2. Overview and Characteristics of Distinctive Graduate Schools
The Graduate School of Frontier Sciences is comprised of 11 departments in the fundamental sciences, the life sciences, and the environmental sciences, the Graduate Program in Sustainability Science - Global Leadership Initiative, and 2 distinctive research centers. The school also operates many cross-disciplinary programs, in order to cultivate personnel with a wide range of knowledge and a deep level of specialization. In addition to its specialized education, which comes through collaboration with the research centers on the Kashiwa Campus, the school is also working to expand its variety of programs, auxiliary facilities, etc., in order for students to develop both the intellect and physical strength needed to be a leader in society.
3. Support for International Students (Accommodations Support, Scholarships, Tuition Reduction, etc.)
More than 30% of the student body at the Graduate School of Frontier Sciences are international students. Kashiwa Campus becomes even more international in the summer, when the school hosts multiple short-term research internship programs, bringing in even more students from abroad. As part of its efforts to support the day-to-day life of international students and foreign researchers, the school operates Japanese language classes, conducts Japanese culture tours, and even rents out private apartments, providing living environments that students can apply for without regard for their nationality. The Graduate School of Frontier Sciences is also working to expand the range of scholarship programs for foreign individuals who wish to study at the school.
4. Other Types of Support for International Students (Employment, International Exchange, etc.)
Support for international students is offered in the form of the university’s basic support program, as well as special programs offered by the graduate school. In addition to the kinds of support mentioned above, the graduate school also offers its own distinctive kind of support, in which it makes efforts to engage actively in and coordinate with the local community. The Kashiwa Campus is located in the Kashiwanoha area, which is gathering worldwide attention as a smart city, and as the setting for research projects. The school also sends international students out to local elementary schools and high schools for the purposes of international exchange, and for international students to become more involved in their local community.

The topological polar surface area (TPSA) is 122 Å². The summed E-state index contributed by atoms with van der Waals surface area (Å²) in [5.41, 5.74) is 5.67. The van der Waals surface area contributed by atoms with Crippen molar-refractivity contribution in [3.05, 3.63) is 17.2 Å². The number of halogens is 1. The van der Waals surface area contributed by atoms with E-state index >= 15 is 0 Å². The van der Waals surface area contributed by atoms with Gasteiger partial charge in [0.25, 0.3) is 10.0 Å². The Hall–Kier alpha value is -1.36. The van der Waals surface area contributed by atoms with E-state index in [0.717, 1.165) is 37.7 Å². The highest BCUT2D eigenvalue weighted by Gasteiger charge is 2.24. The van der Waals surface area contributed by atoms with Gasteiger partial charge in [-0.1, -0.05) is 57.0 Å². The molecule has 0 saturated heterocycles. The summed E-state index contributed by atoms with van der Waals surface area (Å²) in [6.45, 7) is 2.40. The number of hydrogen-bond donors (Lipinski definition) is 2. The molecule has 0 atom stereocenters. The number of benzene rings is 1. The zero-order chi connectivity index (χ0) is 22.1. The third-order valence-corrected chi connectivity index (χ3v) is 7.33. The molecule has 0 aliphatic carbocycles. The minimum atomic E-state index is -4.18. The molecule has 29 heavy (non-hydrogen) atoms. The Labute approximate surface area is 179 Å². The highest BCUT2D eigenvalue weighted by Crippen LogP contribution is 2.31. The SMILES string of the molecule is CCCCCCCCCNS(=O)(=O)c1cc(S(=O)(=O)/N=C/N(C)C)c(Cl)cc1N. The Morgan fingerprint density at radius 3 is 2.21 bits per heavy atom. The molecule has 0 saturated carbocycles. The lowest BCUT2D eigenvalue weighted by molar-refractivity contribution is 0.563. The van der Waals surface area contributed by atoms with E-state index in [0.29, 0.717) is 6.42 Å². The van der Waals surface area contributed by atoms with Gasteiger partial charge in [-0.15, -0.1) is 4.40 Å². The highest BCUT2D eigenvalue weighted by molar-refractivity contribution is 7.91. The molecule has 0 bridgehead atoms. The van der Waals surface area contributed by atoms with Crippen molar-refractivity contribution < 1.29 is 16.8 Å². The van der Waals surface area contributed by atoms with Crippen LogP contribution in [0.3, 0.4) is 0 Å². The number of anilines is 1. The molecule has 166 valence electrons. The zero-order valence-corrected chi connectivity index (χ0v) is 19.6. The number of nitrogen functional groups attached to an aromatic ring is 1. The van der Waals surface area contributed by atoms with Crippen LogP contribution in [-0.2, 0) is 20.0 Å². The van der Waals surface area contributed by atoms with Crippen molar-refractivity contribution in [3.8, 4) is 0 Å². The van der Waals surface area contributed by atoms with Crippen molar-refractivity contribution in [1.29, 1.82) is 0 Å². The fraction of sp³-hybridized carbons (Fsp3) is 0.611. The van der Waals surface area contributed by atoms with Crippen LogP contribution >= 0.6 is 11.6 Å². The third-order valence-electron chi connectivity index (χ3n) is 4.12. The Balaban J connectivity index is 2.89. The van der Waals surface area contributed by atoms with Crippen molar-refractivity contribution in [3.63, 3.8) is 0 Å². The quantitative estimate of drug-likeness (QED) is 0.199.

Information About Scholarships, Grants, Invitations, Prizes, etc.
14th M&A Forum Award
M&A Forum strives to popularize and spread the word about M&As in Japan, and develop personnel and markets towards that purpose. M&A Forum offers the “M&A Forum Award” to recognize outstanding works and research papers related to M&A, written from a variety of perspectives such as law, economics, business administration, accounting, tax affairs, society, culture, etc. Please feel free to apply.
2. Theme and Application Requirements:
- Works or research papers related to M&A (written about the relationship between M&As and law, economics, business administration, accounting, tax affairs, society, culture, etc.) and that presents a logical, empirical, and/or practical analysis of the topic at hand.
- The work/research paper must be written in Japanese. Works and papers published in economics journals, comprehensive journals, bulletins, etc., between the period of April 2019 and March 2020 are also eligible for this award. Students in graduate schools, undergraduate programs, and vocational schools are also allowed to submit their master’s theses, doctoral dissertations, and senior theses. (International students are also eligible.)
- All works, papers, etc., submitted must be written by the applicant him-/herself.
3. Application Method:
- Go to the URL listed below in “7. Contact,” then (1) Fill out the designated form, (2) E-mail the form and the summary of your work/paper (approximately 1,000 characters; no designated format) to maprize “at mark” maforum.jp (Please convert “at mark” to “@” when you send an e-mail) in PDF form, and (3) Prepare the work/paper you wish to submit (2 copies), attach the application form and summary you sent previously via e-mail, and send all of these to the e-mail address listed below in “7. Contact.”
- Please be aware that the work or paper submitted with your application will not be returned to you.